View Full Version : Google changes...illegal???

03-01-2012, 01:01 PM
I will start out admitting I have not bothered to read the changes Google is putting into effect. I know I should but it's so boring.

What I THINK they are doing is sharing all the data on your Google log in with the rest of their products so they can advertise to you appropriately no matter where you are logged in.

Today the BBC had this article: Google privacy changes "in Breach of EU law" (http://www.bbc.co.uk/news/technology-17205754).

That got me to thinking maybe I don't want to use Google anymore and would it make any difference if I was to use Bing or one of the other search engines from here on out?

Personally, I believe that if you want to use the Internet you have to accept that somebody somewhere can put all the pieces together of everything you do so just beware. To think otherwise is naive.

Now that doesn't mean I want to share everything about myself with the whole world however or that I even approve of my actions being tracked. On the surface all this sounds like an opportunity for a rival company to seize some market share or some hackers to create their own "safe haven" from all the prying eyes. That creates another scary environment though because then you would have all the real criminally intent over there.

After checking out Tilt's post about the copyright and patent issues (http://www.cartographersguild.com/showthread.php?17832-Pinterest-beware-of-what-you-do), it seems that the whole Internet scene is amplifying some serious problems with the way greed and dishonesty effect the world we live in.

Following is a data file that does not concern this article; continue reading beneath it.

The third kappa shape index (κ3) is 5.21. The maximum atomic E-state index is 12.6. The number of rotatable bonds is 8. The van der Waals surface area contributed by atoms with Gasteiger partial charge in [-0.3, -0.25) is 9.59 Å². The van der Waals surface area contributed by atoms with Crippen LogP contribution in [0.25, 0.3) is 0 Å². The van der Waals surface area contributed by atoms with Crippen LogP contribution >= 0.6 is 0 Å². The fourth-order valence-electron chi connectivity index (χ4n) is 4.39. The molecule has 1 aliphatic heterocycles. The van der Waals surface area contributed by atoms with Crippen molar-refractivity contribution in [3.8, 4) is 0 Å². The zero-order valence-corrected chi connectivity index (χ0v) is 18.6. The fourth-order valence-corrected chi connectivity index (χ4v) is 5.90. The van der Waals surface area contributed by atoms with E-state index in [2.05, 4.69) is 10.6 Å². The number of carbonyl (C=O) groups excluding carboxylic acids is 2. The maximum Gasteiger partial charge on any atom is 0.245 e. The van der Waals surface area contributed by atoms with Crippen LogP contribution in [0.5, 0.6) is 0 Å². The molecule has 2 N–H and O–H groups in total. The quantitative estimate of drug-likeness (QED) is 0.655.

At first I didn't imagine that Google was doing anything that big of a deal but now I'm not so sure.

03-01-2012, 02:21 PM
Correct, the objection is over the linking of data Google collects in various services. Data protection laws probably vary a lot from country to country, with a certain "minimum" required by EU law. I don't believe Google collects any more data today than it did a few days ago. Of course, such linked data is many times more valuable than having it all spread out without being able to combine it. It's also much, much easier to abuse the data this way.

I doubt that Yahoo, Microsoft, or other services (Facebook comes to mind) are much better at this than Google, it's just that Google is extremely visible.

03-01-2012, 02:39 PM
I agree with bartmoss here - don't think google is any worse than its competitors in this regard. The general problem (for all) is to really understand what data is collected about you. To site a recent case of big-brotherism - Microsoft closed a cloud-storage account cause there were "naugthy" pictures in it ... the pictures weren't public, so MS looked in someones account to determine this. (and the pictures were drawings of pixies (santa style) very cartoonish. In the wake of that I read articles about people getting banned for topless beach pictures... models for nudes... and even parents for their kids in a bathtub. All these were private albums (except the models linked to hers to potential clients). Of course MS don't look at all pics, but this shows that they have some software running that flags potential inapropriate content.

Now if someone went through your boxes in a storage unit to check if you had anything illegal there... ;)

03-01-2012, 06:19 PM
Pretty much what I figured.
It's interesting that everyone is becoming like a public figure. I mean that in the way that a person running for President has his college days dug up and that he smoked dope at a party is publicized. We are one step away from this happening to everyone.

While I don't have anything that I am worried about coming out of my past I imagine there are always some things you don't want your mother to know about, ya know? :)

I think as folks become more aware of what can happen it will change behavior. For example, who does crank telephone calls anymore? With all the caller ID there is no way to get away with it.